Circadian rhythms have been widely observed. If the performance of tibial component needs to be analyzed.[9] This is suggested by the maintenance (heritability) of circadian rhythms in fruit flies after several hundred generations in constant laboratory conditions. The fungus Neurospora. they are adjusted (entrained) to the environment by external cues called zeitgebers. another had a longer one. The formal study of biological temporal rhythms such as daily. Recent research has demonstrated that the circadian clock of Synechococcus elongatus can be reconstituted in vitro with just the three proteins of their central oscillator. Some features of the human circadian biological clock A circadian rhythm is an endogenously driven roughly 24-hour cycle in biochemical. the theory of contact mechanics also becomes very important for wear analysis. Circadian rhythm From Wikipedia. animals.[13] The same gene was identified to be defective in the sleep disorder FASPS (Familial advanced sleep phase syndrome) in human beings thirty years later. search "Circadian" redirects here. Previous explanations of the prokaryotic circadian timekeeper were dependent upon a DNA transcription/translation feedback mechanism. physiological. and the third had none. retains this clock-regulated mechanism. This clock has been shown to sustain a 22-hour rhythm over several days upon the addition of ATP. In 1971. Three mutant lines of flies displayed aberrant behaviour: one had a shorter period. underscoring the conserved nature of the molecular circadian . see Circadian (album). the principles of biotribology are used to determine the wear performance of the implant and lubrication effects of synovial fluid. tidal. All three mutations mapped to the same gene. or behavioural processes. which exists today. Circadian rhythms allow organisms to anticipate and prepare for precise and regular environmental changes. seasonal. with the purpose of protecting the replicating of DNA from high ultraviolet radiation during the daytime. The rhythmicity appears to be as important in regulating and coordinating internal metabolic processes. as in coordinating with the environment. Photosensitive proteins and circadian rhythms are believed to have originated in the earliest cells. and annual rhythms is called chronobiology. which was named "period". meaning "around". As a result. Although circadian rhythms are endogenous ("built-in". self-sustained). replication was relegated to the dark. weekly. the free encyclopedia Jump to: navigation. in plants. Konopka and Seymour Benzer first identified a genetic component of the biological clock using the fruit fly as a model system. fungi and cyanobacteria (see bacterial circadian rhythms). they have great value in relation to the outside world. the primary one of which is daylight.component of knee implant rub against each other during daily activity such as walking or stair climbing. and by the experimental elimination of behavioural but not physiological circadian rhythms in quail. For the 5th Projekt album. meaning "day". In addition.[11][12] The simplest known circadian clock is that of the prokaryotic cyanobacteria. The term "circadian" comes from the Latin circa. and diem or dies. Ronald J.[10] as well as in creatures in constant darkness in the wild.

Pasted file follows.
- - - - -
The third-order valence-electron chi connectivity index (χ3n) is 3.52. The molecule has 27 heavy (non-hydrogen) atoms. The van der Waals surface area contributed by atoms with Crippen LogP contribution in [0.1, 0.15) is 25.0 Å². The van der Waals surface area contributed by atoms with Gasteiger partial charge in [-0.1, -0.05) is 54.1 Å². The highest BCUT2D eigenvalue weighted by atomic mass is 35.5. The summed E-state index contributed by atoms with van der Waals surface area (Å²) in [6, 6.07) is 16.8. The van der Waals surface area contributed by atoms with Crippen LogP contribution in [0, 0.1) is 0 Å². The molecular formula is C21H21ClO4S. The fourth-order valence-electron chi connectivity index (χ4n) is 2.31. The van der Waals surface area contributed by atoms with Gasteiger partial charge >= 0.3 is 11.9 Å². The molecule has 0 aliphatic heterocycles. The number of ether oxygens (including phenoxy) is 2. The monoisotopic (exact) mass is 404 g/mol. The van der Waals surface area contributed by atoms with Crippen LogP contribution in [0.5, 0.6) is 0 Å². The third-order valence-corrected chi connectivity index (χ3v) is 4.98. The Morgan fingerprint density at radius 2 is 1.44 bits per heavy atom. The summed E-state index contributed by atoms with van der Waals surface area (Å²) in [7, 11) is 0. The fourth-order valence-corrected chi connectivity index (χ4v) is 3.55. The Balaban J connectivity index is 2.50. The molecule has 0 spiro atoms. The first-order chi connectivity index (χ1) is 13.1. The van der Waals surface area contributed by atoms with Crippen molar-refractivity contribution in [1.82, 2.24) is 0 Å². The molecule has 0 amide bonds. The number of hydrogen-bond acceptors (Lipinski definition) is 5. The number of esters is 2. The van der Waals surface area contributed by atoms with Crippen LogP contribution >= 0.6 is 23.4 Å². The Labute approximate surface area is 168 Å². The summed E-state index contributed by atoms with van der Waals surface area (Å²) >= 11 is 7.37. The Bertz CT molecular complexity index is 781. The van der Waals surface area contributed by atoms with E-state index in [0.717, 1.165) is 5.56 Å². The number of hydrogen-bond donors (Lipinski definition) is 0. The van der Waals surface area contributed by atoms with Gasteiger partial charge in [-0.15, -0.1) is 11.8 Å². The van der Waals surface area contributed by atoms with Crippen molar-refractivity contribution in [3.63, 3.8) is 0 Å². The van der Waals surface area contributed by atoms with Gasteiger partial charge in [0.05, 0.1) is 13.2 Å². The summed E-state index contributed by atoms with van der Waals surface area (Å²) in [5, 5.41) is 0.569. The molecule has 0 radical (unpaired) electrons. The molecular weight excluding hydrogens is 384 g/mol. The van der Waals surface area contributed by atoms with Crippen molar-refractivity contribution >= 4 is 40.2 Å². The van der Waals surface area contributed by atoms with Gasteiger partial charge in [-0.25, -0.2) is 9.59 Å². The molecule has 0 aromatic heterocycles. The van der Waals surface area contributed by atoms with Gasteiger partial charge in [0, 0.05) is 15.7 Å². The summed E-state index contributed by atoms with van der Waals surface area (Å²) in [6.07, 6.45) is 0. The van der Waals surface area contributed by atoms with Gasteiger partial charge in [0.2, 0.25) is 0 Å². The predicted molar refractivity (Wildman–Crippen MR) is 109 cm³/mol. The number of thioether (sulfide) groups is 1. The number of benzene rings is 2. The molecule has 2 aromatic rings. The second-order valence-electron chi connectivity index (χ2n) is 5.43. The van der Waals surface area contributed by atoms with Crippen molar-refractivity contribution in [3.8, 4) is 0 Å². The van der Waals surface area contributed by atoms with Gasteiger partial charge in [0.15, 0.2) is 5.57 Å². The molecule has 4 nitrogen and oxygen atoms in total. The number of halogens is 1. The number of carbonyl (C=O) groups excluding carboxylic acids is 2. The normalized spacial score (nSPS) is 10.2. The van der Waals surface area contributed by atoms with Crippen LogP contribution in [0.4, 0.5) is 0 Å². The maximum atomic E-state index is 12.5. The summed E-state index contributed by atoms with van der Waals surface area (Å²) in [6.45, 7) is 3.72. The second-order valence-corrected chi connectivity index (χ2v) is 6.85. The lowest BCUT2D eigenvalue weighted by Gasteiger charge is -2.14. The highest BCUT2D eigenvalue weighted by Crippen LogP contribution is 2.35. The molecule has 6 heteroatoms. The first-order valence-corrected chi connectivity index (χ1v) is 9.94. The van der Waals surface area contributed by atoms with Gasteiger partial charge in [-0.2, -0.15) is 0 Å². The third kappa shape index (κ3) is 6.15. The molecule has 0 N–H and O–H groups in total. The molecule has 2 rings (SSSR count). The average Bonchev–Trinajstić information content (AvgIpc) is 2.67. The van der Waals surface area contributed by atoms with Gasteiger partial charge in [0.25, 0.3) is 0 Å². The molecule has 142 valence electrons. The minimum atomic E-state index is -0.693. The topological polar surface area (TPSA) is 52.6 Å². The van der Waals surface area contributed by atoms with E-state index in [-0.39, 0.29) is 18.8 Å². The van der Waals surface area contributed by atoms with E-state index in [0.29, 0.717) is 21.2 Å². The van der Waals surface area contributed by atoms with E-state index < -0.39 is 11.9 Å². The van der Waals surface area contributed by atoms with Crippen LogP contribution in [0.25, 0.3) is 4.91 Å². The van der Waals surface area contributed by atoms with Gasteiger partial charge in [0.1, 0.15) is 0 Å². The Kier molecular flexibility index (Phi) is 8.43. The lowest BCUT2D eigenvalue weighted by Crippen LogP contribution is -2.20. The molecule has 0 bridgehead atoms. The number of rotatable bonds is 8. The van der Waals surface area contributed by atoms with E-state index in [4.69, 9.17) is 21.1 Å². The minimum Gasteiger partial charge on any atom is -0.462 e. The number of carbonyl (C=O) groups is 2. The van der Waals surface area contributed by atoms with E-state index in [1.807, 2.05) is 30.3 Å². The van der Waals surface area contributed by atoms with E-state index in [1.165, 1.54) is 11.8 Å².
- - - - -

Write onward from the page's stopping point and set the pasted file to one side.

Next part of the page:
[18] Recent research has influenced the design of spacecraft environments. the physiological reaction of organisms to the length of day or night. in these circumstances. or neurotransmitter rhythms. it is cell-autonomous. different cells may communicate with each other resulting in a synchronised output of electrical signaling. cell regeneration and other biological activities. kept in total darkness for extended periods eventually function with a freerunning rhythm. thirst.clock through evolution. and appetite are coordinately controlled by the biological clock. the information of the time of the day as relayed by the eyes travels to the clock in the brain. In one study of reindeer. Each "day".[15] ” [edit] Impact of light–dark cycle The rhythm is linked to the light–dark cycle. not entrained to the 24-hour light–dark cycle in nature. their sleep cycle is pushed back or forward. for example. brain wave activity. their photoreceptors (detect light) are still functional. including human beings.[14] At the same time. It is now known that the molecular circadian clock can function within a single cell. clocks in the rest of the body may be synchronised. as systems that mimic the light–dark cycle have been found to be highly beneficial to astronauts. winter. hormonal. Reindeer at 78 degrees North showed such rhythms only autumn and spring. CNS electrical. including humans. Many more genetic components of the biological clock are now known. and spring. and. The sleep–wake rhythm may. is vital to both plants and animals. "time-givers").e.) are able to maintain their endogenous clocks in the apparent absence of external stimuli. hormone production. reindeer) show circadian rhythms only in the parts of the year that have daily sunrises and sunsets.. animals at 70 degrees North showed circadian rhythms in the autumn. The researchers suspect that other Arctic animals as well may not show circadian rhythms in the constant light of summer and the constant dark of winter. as well. Although they lack image-forming eyes. body temperature.[citation needed] [edit] Arctic animals Norwegian researchers at the University of Tromsø have shown that some Arctic animals (ptarmigan. In addition. and the circadian system plays a role in the measurement and interpretation of day length. The environmental cues that reset the rhythms each day are called zeitgebers (from the German. depending on whether their endogenous period is shorter or longer than 24 hours. sleep/wake. Although not the only parameter. but the rhythm is. There are also clear patterns of core body temperature. but not in the summer. The receptors for these hormones may be located far across the body and synchronise the peripheral clocks of various organs. photoperiodism.[16] It is interesting to note that totallyblind subterranean mammals (e. become out of phase with other circadian or ultradian rhythms such as metabolic. the changing length of the photoperiod ('daylength') is the most predictive environmental cue for the seasonal timing of physiology and behavior. Thus.g. they do surface periodically.. of course. i. This is how the timing of. Their interactions result in an interlocked feedback loop of gene products resulting in periodic fluctuations that the cells of the body interpret as a specific time of the day.[19][20] . Animals. hibernation and reproduction. These may interface with endocrine glands of the brain to result in periodic release of hormones. food availability or predator activity is crucial for survival of many species. through that.[17] Freerunning organisms that normally have one or two consolidated sleep episodes will still have them when in an environment shielded from external cues. [edit] Importance in animals Circadian rhythmicity is present in the sleeping and feeding patterns of animals. blind mole rat Spalax sp. A great deal of research on biological clocks was done in the latter half of the 20th century. most notably for timing of migration. “ Timely prediction of seasonal periods of weather conditions.